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“How to Teach Like an Anglican” on Anglican Pastor

I’ve got a short article up over on Anglican Pastor about Christian pedagogy from an Anglican perspective. As I begin:

I suspect we can all readily articulate what it means to worship like an Anglican, to pray like an Anglican, and to read the Bible like an Anglican. But how much have we thought about what it might look like to teach like an Anglican?

Check out the whole article here!

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2019 Year in Review

Another year, another 12 months spent immersed in the development of early Christian views of the Holy Spirit. A fair chunk of the year was devoted to researching and writing How the Spirit Became God: The Mosaic of Early Christian Pneumatology, which is due out in late 2020 from Cascade. By the time I’ve completed final revisions for this book in the spring, I’ll have spent five years on the subject. With the new decade, it might be time for me to take a break and explore a new topic.

Towards that end, I’ve been working on some ideas on how to bring early Christian theology into conversation with pedagogy (that is, teaching and learning) from a Christian perspective. In October, I read two papers at the Kuyers Institute/INCHE conference on Christian education at Calvin University; the first used John Chrysostom as a lens for re-imagining the nature of our students, and the second used Augustine as an impetus for designing deeper discussions. I plan to post this second paper in full on this site soon in the new year. As a new area for me, I’m particularly interested in any feedback on my work thus far.

I enjoyed writing another book review (on Craig D. Allert’s Early Christian Readings of Genesis One, for RBL), and I’m sure I’ll do another in the new year. But aside from any final edits on How the Spirit Became God, I think I might try my hand at some more informal (here and elsewhere on the internet) writing, particularly on topics related to Anglican theology and spirituality. Thanks for your interest in my research this year, and happy 2020!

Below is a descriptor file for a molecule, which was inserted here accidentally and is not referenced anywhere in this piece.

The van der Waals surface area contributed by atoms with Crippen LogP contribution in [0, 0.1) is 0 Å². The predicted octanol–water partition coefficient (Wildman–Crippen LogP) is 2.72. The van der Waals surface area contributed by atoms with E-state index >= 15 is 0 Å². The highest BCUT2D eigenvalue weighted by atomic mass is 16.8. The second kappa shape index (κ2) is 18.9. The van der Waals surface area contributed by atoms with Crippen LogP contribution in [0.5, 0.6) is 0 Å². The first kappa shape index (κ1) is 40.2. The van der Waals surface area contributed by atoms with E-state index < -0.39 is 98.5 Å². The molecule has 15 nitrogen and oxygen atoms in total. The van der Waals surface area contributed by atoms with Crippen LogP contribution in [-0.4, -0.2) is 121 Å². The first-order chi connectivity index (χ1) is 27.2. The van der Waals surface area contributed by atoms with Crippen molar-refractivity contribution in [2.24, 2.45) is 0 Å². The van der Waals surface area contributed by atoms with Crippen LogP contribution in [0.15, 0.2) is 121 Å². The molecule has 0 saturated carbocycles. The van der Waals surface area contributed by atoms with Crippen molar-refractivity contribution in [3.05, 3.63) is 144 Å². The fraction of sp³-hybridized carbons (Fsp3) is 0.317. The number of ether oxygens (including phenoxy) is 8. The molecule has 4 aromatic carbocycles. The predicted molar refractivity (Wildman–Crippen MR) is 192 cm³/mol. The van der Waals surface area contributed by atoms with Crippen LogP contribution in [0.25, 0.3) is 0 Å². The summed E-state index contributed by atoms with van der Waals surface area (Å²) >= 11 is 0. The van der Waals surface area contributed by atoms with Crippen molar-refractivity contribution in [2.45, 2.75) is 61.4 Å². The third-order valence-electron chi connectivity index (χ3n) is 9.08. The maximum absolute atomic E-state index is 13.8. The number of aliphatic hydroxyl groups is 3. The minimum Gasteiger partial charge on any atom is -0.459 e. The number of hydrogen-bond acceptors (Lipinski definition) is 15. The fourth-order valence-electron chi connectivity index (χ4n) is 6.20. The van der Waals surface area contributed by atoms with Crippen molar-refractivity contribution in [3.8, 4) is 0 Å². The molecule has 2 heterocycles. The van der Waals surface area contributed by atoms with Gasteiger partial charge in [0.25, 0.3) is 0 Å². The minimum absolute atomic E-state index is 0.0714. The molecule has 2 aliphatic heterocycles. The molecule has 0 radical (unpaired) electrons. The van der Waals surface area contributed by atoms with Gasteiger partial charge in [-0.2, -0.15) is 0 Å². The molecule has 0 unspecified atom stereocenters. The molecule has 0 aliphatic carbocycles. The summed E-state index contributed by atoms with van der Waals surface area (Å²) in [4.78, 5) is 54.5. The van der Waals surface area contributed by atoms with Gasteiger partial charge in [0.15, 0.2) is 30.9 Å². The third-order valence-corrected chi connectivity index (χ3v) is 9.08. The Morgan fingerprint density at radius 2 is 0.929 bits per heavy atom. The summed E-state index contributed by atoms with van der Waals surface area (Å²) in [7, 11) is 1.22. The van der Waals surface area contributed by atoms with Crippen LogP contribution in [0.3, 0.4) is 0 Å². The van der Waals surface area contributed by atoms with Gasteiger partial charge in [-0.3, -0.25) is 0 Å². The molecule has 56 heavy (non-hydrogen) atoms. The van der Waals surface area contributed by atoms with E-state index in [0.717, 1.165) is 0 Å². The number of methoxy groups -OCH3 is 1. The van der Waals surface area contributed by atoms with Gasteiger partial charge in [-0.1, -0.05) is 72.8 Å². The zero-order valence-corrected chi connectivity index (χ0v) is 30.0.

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Theological Formation — Probing Cultural Christianity: On the Church

Part of what it means to grow as Christians who love the Lord with all our minds is to be constantly reflecting on our beliefs about God, our selves, and the world in light of what we are learning from our study of Scripture, tradition, and reason. In this final part of a three-part series, I will demonstrate some ways that my theological formation has probed the assumptions of cultural Christianity, challenging some of my earlier thoughts about the Christian faith.

Example #3: Worship: What Is Church All About?

“I didn’t get anything out of church today.” This attitude characterized my initial approach to worship: it’s ultimately about what I get out of the service. Granted, the evangelical mega-church model has done much to reinforce this belief through its emphasis on seeker-friendly entertainment, with a worship band and celebrity pastor on stage, performing amidst colored lights and smoke machines before a captive, passive audience. The weekly liturgy of these churches is thus centered on musical worship and the sermon.